The Difficulty of (Not) Being an Artist: The Need for Expression
It’s something we’ve been told about over and over again: it’s tough being an artist.
When I told my parents I wanted to be a writer, they did not question it as much as I thought they would. This was back in 2010. I was just graduating high school and have fallen in love with books.
I wasn’t much of a reader as a child, spending more time playing video games and card games. But my favorite part of those games were the storylines. I once dreamed of making my own video games. But I wasn’t focused on the gameplay. I wanted to tell stories. Those games paved the way to my love for fiction, which themselves paved the way for me wanting to become a writer.
As I mentioned, my parents didn’t care one way or another about my career choice. So long as I finished university, they’d be satisfied one way or the other. I eventually received my MFA in Writing. They were the best years of my life, and they made me look forward to a life of writing.
Things haven’t been going so well, though. Finances are becoming more and more of a reality, as is job hunting. I briefly fell back into a depression I thought was over, returning to therapy and taking regular medication. Things have been tough. My MFA program warned me that the first few months, possibly years, would be difficult. I hadn’t dismissed them, but I didn’t take it seriously either.
That said, I don’t regret it. I hardly wrote a thing in 2018. It was the toughest year of my life so far. But I wouldn’t take it back. It helped me understand what my art and writing were truly for.
When people think about writers, they normally expect someone to be working full-time, lavishly sipping on wine while they sit at their desk having the time of their life. Thus, they think writing is easy, that anyone can write a book and that it takes no skill.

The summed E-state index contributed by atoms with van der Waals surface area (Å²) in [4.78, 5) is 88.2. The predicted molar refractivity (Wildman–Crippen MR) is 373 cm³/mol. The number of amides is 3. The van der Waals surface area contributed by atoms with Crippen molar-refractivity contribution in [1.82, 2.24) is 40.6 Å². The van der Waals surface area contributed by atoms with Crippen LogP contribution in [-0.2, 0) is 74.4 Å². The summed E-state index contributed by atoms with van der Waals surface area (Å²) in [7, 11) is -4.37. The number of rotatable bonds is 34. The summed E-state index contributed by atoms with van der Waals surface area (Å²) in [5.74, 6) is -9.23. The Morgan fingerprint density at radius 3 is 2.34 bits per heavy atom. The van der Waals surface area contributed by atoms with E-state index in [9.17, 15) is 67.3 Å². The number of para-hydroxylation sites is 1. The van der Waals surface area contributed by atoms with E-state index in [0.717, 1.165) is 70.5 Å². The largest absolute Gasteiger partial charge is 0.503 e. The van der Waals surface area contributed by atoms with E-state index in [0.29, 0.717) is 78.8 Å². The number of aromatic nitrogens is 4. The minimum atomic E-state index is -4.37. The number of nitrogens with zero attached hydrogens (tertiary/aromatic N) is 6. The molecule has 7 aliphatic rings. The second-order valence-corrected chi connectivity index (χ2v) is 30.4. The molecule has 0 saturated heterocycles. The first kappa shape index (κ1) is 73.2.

Yet at the same time, they think it’s hard to be full-time. Nobody reads anymore. Nobody will care for your book. You’re 1/1,000,000. You should have a safer career.
I don’t argue with their need for a safe career. I don’t expect to become a full-time writer anytime soon, if ever.
What I do argue against is their love for bashing artists, thinking that because it’s hard to be one, then maybe art is not worth it.
You always hear how it’s hard to be an artist. But you never hear how hard it is not to be an artist.
Art, to me, has become a way to express yourself. It is a way to destress after a long day at work, after hard times, after and during times of uncertainty. While I still want to make a career out of it, I have come to understand that it is much more than that. It’s also a lifesaver.
Imagine this: you get up early in the morning and eat a quick breakfast, take a quick shower, and get ready for work. It may be a job that you love or hate. Either way, you still have to be there all day, all week. It’s exhausting work, and then you go home wanting only to relax. But things might not be that easy. Maybe there’s no food in the fridge and you need to make a quick trip to the store. Maybe your child needs help with their homework. Maybe your partner wants to talk with you about something you failed to notice in your relationship. All the while, the only thing you want to do is relax, and perhaps the easiest way to do that is bingeing on Netflix or having a quick drink, or something else.
Where’s your outlet? How do you let out that pent up anger inside you? How do you stop yourself from snapping, whether at your television, your children, your partner?
Art has become my outlet. It always has been. For the last couple of years, I was looking at art solely as work, as a job.
But that’s not all it is. It’s also my outlet. It’s my way of letting the world know how I feel, whether that’s stress, happiness, anger, depression, etc. It’s my way of acknowledging my fears, my worries, my wishes, my feelings towards others.
These have been tough years for me, and 2018 tested my limits.
But I managed to get through it, and that’s largely thanks to my pen in hand, the notebook in front of me, and my need for expression.
It is tough to be an artist. But it’s also hard not to be one. When in tough times, I pick up the pen.